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B. Gerald Cantor

From Wikipedia, the free encyclopedia

Bernard Gerald Cantor
BornDecember 17, 1916
DiedJuly 17, 1996(1996-07-17) (aged 79)
Alma materNYU
Known forFounder of Cantor Fitzgerald

Bernard Gerald Cantor (December 17, 1916 – July 17, 1996)[1] was the founder and chairman of securities firm Cantor Fitzgerald.

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  • Behind the scenes: Stanford's Cantor Arts Center reimagines Rodin
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Cantor's parents were Rose (née Delson) and Julius Cantor, Jewish immigrants from Belarus. Born in the Bronx on December 17, 1916, Cantor attended DeWitt Clinton High School.[2] He and his first wife, Leona (deceased) had one son, Jay, who chose not to follow his father into the financial world.

Cantor studied law and finance at New York University between 1935 and 1937 and soon afterwards became a securities analyst on Wall Street. After serving in the army in the South Pacific during the Second World War, he established B.G. Cantor and Company, which would later become Cantor Fitzgerald[3] L.P., a New York City-based partnership that was among the biggest institutional brokers of Government securities in the United States. He stepped down in December 1995 because of declining health.[4] He was also a co-owner of the Kansas City Kings of the National Basketball Association for a time.[5]

Art collection

After he married Iris Bazel in 1977 the couple became one of the most important benefactors of fine art in New York through the founding of the Iris and B. Gerald Cantor Foundation.[3] During his life, along with his wife, Cantor assembled the world's largest private collection of works by Auguste Rodin. Between 1981 and 1984, part of the Cantor Rodin collection was displayed in a private museum beside Cantor's 105th-floor offices in the World Trade Center.[5] Much of the collection was donated to over 70 art institutions worldwide, such as the Los Angeles County Museum of Art and the Iris & B. Gerald Cantor Center for Visual Arts at Stanford University.[6] From 1984 to 1987, the Cantors gave 58 Rodins and the money to install them in the Iris and B. Gerald Cantor Gallery at the Brooklyn Museum of Art.[5] The Cantors underwrote many art exhibitions and endowed galleries at the Metropolitan Museum of Art, including the popular Iris and B. Gerald Cantor Roof Garden, as well as a sculpture garden and his namesake museum at Stanford.[6] According to the Foundation, the total number of Rodin sculptures in the private Cantor collection was about 300, and that the total number of Rodin sculptures that had been given away by the Cantors or the foundation over the years was more than 450.[5]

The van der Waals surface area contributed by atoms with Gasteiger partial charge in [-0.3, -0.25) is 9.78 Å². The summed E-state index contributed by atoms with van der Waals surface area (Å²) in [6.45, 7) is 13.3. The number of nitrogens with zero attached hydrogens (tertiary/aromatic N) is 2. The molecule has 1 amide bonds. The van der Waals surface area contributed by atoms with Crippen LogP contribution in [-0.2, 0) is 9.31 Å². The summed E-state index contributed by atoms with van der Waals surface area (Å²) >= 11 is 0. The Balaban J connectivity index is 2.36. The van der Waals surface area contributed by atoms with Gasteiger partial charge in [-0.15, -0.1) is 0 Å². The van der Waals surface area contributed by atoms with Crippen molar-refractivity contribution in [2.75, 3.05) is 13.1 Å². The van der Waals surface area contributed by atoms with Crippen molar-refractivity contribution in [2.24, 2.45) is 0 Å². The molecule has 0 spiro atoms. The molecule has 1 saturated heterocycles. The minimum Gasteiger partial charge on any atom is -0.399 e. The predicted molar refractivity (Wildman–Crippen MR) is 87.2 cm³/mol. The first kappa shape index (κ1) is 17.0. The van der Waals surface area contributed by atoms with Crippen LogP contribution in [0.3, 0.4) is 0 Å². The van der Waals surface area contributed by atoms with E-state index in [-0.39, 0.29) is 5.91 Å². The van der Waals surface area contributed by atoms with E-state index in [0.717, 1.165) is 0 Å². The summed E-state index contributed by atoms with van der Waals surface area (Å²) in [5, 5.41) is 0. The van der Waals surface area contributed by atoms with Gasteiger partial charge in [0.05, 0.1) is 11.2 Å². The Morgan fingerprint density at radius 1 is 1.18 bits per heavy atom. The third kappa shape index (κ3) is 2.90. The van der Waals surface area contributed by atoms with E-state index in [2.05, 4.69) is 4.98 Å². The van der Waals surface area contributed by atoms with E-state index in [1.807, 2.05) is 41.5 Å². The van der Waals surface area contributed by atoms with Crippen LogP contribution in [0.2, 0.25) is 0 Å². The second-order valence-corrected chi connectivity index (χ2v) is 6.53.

The Iris and B. Gerald Cantor Foundation continues to underwrite exhibitions. In 1997, the Morris Museum, Morristown, showed "Focus on Rodin: Selections From the Iris and B. Gerald Cantor Collection".[7] "Rodin at Rockefeller Center: Sculpture from the Iris & B. Gerald Cantor Foundation" was mounted at the Rockefeller Center, New York, in 1998. Later, the exhibition "Rodin: A Magnificent Obsession" was organized and toured internationally by the foundation,[8] travelling, among others, to Louisiana State University, Baton Rouge; Albany Institute of History & Art, Albany; Albright-Knox Art Gallery, Buffalo; and the Vancouver Art Gallery.

Cantor was a trustee of the Metropolitan Museum from 1985 to 1990. In later years, he was an honorary trustee and a member of the visiting committee for the museum's department of European sculpture and decorative arts. He was also a life trustee of the Los Angeles County Museum of Art from 1972 to 1985 and subsequently an honorary trustee.[5]


Other Cantor assistance has gone to College of the Holy Cross in Worcester, Mass., the UCLA Anderson School of Management, and Cornell University.

When the White House unveiled the redecorated Oval Office in 1993, it displayed a bronze cast of Rodin's "Thinker," which President Clinton had personally arranged to borrow from the Cantor collection.[5] The Cantors also financed a sculpture garden at the White House in 1994. In 1995, he and his wife were awarded the National Medal of Arts.[9]


External links

This page was last edited on 6 December 2018, at 16:44
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